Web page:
Sunday, March 22, 2009

Curiosities in Computer Science. Can one go beyond finite and discrete data ?

My knowledge of Computer Science is near 0.
My knowledge of Mathematics is epsilon.
Officially I am supposed to know some finite amount of Physics.

My only slight non-trivial brush with CS was with the exciting course that I took with Prof.Madhavan Mukund at my Alma-mater Chennai Mathematical Institute (CMI). Prof.Madhavan Mukund is definitely one of the best 5 professors I have ever seen in IEMS (Rourkela), St.Xavier's Collegiate School (Kolkata), CMI, IMSc, TIFR and SINP. (4 institutes of India where I have spent non-trivial amounts of time).

{Of course St.Xaviers is a special case in this list from where I can hardly recall a single good science teacher. I definitely got some great English and Hindi teachers. And IEMS (Ispat English Medium School), Rourkela is the school in Orissa in which I studied till class 6. I was in Rourkela for 11 years. IEMS had an intensive mathematics and science environment and that instilled in me a love for these subjects right since my childhood. That school has produced many awesome students and its a pity that today that school is crumbling because of government's apathy towards it and lack of funding. I would urge people to collect together to do something for that school which has given Indian some of the finest students in science in the 1990s and the late 80's.}

Prof. Madhavan's course was awesome to say the least. (those unforgettable days when I used to stay awake for days at a stretch trying to do his innovative assignments...I could atleast get a working code ready for all of the questions, though almost always my algorithm was nowhere close to the slick solutions of some of my awesome batchmates like Hrushikesh, Arnold or Preyas.} For me whose only exposure to programming in school was ISC exam level programming with C++, this was an introduction to the completely new world of CS. I always wished that I could take up more courses in TCS but given my professional commitment to Physics I never could get the time to study TCS more seriously, but I keep hoping that someday I shall study more of it. At least I hope to understand someday Automata and Complexity Theory. Little that I see of it from talking to my various friends who work in these fields, I feel they are exciting things to know.

I later sat through another course of Prof.Madhavan Mukund..just listened to the lectures. But anyway thanks to his lectures in the 2 courses, it sparked in me an interest for CS. It drilled in me a basic fact that CS is NOT programming as is commonly and erroneously conceived.

Anyway here I want to talk of some naive thoughts about mine about CS. These are mostly some questions about CS which I have been curious to understand and know but never got the time to do serious reading about them. I am sure most of what I will be talking here will be naive to professional CS people but then I have been filled with childish curiosity to know about a million things since I was a kid. I have no fears to ask questions no matter how naive they are.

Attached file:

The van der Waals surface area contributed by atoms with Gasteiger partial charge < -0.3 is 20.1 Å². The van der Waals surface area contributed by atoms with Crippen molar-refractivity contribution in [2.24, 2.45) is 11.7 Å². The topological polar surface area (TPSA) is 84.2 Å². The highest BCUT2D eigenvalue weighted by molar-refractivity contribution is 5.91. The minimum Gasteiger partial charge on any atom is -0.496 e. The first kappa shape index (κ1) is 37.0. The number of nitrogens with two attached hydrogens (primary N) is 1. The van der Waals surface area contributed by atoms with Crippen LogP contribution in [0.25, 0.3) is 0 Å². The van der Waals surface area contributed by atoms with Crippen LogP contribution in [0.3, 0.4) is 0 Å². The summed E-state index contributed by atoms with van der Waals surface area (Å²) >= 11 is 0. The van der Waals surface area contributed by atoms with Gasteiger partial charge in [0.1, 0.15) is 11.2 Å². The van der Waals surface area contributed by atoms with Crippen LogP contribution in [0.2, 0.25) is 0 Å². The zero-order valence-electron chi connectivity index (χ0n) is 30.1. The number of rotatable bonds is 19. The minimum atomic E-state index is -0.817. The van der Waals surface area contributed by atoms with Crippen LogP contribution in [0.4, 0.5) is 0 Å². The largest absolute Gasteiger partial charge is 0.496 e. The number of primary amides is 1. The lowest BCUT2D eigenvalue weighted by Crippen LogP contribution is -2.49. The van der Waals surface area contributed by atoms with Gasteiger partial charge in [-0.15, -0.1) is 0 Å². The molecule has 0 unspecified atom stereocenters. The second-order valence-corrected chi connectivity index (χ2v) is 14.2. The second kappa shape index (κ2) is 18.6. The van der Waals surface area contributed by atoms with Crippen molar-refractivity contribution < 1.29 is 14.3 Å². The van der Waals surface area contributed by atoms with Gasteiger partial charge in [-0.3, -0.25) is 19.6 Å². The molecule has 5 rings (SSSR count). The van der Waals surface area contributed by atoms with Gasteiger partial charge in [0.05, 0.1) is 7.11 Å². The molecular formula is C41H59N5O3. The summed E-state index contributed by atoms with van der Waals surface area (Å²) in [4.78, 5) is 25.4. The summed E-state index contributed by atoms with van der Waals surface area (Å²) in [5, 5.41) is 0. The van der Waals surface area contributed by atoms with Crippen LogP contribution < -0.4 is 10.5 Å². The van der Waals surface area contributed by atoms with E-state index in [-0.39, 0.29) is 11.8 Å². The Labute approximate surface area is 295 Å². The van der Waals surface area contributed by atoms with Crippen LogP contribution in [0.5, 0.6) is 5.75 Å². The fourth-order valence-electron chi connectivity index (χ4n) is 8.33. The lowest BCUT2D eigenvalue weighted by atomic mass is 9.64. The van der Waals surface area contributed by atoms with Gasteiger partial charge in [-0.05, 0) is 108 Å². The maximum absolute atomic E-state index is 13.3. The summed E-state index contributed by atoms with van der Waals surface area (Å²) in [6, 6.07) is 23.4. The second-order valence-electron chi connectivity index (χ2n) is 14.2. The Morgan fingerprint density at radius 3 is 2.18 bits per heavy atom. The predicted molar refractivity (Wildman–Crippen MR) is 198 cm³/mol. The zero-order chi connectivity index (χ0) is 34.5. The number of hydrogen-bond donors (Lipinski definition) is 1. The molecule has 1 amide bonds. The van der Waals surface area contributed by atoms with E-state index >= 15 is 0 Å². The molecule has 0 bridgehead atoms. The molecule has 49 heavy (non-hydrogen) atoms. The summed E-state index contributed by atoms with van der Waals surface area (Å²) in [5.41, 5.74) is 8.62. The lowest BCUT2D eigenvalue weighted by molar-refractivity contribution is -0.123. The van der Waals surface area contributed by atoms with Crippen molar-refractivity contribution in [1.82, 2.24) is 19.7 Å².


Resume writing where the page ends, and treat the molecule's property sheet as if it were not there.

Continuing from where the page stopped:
I would be glad if some CS or Maths person reading this blog decided to explain these things to me. I have been thinking of these questions for quite some-time but as usual given my primary commitment to Physics I have never been able to do serious reading along these lines and hence have made no substantial progress. All I have is some questions to ask. Let me at least ask them publicly!

So let me begin.

We know that given a linear map between 2 finite dimensional vector spaces one can represent it by a matrix by a choice of basis in the two spaces. A lot of interesting things begin to happen if the linear transformation is an automorphism and then I have interesting structures to play with like the eigenvalue, eigenvector, trace and determinant etc. Now we know that even if the matrix representation is dependent on the basis one can write the characteristic polynomial of this linear transformation and then the coefficients of this are basis invariants. The coefficient of the highest and the first power are most familiar to us by names of "determinants" and the "trace". And the determinant of of a matrix written without the signum function in its defintion is the well-known "Pfaffian". {There are some very exotic definitions of Pfaffnians through graph theory and through differential geometry but I shall avoid all that stuff here}( I shall avoid getting into the complication of differentiating between the minimal polynomial and the characteristic polynomial and whether the field is algebraically closed or not and what its characteristic is. I shall brazenly sweep these subtleties under the carpet so that I can get my essential questions across to the reader. Reader is requested to assume the best case scenario whenever required :P )